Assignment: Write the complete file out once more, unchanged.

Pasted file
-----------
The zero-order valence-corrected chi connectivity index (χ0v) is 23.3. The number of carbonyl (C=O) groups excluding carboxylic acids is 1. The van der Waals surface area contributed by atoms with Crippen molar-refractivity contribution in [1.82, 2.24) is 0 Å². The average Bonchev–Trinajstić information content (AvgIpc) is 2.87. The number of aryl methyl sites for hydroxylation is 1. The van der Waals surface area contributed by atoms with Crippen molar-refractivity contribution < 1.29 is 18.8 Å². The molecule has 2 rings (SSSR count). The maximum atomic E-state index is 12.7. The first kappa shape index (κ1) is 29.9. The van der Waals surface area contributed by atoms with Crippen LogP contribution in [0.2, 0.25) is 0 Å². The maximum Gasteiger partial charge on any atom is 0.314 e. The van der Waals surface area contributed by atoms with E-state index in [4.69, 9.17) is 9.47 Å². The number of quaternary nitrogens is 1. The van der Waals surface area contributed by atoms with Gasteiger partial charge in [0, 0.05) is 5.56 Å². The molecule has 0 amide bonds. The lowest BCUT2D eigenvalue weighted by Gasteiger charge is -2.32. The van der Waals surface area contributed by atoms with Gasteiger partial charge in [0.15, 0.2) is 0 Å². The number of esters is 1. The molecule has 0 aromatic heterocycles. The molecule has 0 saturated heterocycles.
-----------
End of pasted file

The zero-order valence-corrected chi connectivity index (χ0v) is 23.3. The number of carbonyl (C=O) groups excluding carboxylic acids is 1. The van der Waals surface area contributed by atoms with Crippen molar-refractivity contribution in [1.82, 2.24) is 0 Å². The average Bonchev–Trinajstić information content (AvgIpc) is 2.87. The number of aryl methyl sites for hydroxylation is 1. The van der Waals surface area contributed by atoms with Crippen molar-refractivity contribution < 1.29 is 18.8 Å². The molecule has 2 rings (SSSR count). The maximum atomic E-state index is 12.7. The first kappa shape index (κ1) is 29.9. The van der Waals surface area contributed by atoms with Crippen LogP contribution in [0.2, 0.25) is 0 Å². The maximum Gasteiger partial charge on any atom is 0.314 e. The van der Waals surface area contributed by atoms with E-state index in [4.69, 9.17) is 9.47 Å². The number of quaternary nitrogens is 1. The van der Waals surface area contributed by atoms with Gasteiger partial charge in [0, 0.05) is 5.56 Å². The molecule has 0 amide bonds. The lowest BCUT2D eigenvalue weighted by Gasteiger charge is -2.32. The van der Waals surface area contributed by atoms with Gasteiger partial charge in [0.15, 0.2) is 0 Å². The number of esters is 1. The molecule has 0 aromatic heterocycles. The molecule has 0 saturated heterocycles.